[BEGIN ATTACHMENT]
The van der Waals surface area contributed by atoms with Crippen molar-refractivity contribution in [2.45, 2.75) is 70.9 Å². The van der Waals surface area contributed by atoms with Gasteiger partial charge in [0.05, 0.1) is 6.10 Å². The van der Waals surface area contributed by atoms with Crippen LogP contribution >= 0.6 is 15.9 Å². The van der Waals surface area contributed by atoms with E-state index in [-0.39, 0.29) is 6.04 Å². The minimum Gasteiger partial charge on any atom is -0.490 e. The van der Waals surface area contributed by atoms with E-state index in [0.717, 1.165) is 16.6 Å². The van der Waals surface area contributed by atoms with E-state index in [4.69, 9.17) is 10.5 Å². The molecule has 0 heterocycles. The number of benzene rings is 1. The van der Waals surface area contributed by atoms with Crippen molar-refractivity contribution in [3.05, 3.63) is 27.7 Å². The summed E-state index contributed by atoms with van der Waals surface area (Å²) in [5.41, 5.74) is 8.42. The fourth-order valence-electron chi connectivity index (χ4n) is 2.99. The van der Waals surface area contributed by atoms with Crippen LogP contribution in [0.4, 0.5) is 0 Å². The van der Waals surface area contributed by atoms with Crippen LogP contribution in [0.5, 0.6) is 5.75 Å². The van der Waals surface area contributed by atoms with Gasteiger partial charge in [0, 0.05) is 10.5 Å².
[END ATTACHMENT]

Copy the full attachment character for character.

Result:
The van der Waals surface area contributed by atoms with Crippen molar-refractivity contribution in [2.45, 2.75) is 70.9 Å². The van der Waals surface area contributed by atoms with Gasteiger partial charge in [0.05, 0.1) is 6.10 Å². The van der Waals surface area contributed by atoms with Crippen LogP contribution >= 0.6 is 15.9 Å². The van der Waals surface area contributed by atoms with E-state index in [-0.39, 0.29) is 6.04 Å². The minimum Gasteiger partial charge on any atom is -0.490 e. The van der Waals surface area contributed by atoms with E-state index in [0.717, 1.165) is 16.6 Å². The van der Waals surface area contributed by atoms with E-state index in [4.69, 9.17) is 10.5 Å². The molecule has 0 heterocycles. The number of benzene rings is 1. The van der Waals surface area contributed by atoms with Crippen molar-refractivity contribution in [3.05, 3.63) is 27.7 Å². The summed E-state index contributed by atoms with van der Waals surface area (Å²) in [5.41, 5.74) is 8.42. The fourth-order valence-electron chi connectivity index (χ4n) is 2.99. The van der Waals surface area contributed by atoms with Crippen LogP contribution in [0.4, 0.5) is 0 Å². The van der Waals surface area contributed by atoms with Crippen LogP contribution in [0.5, 0.6) is 5.75 Å². The van der Waals surface area contributed by atoms with Gasteiger partial charge in [0, 0.05) is 10.5 Å².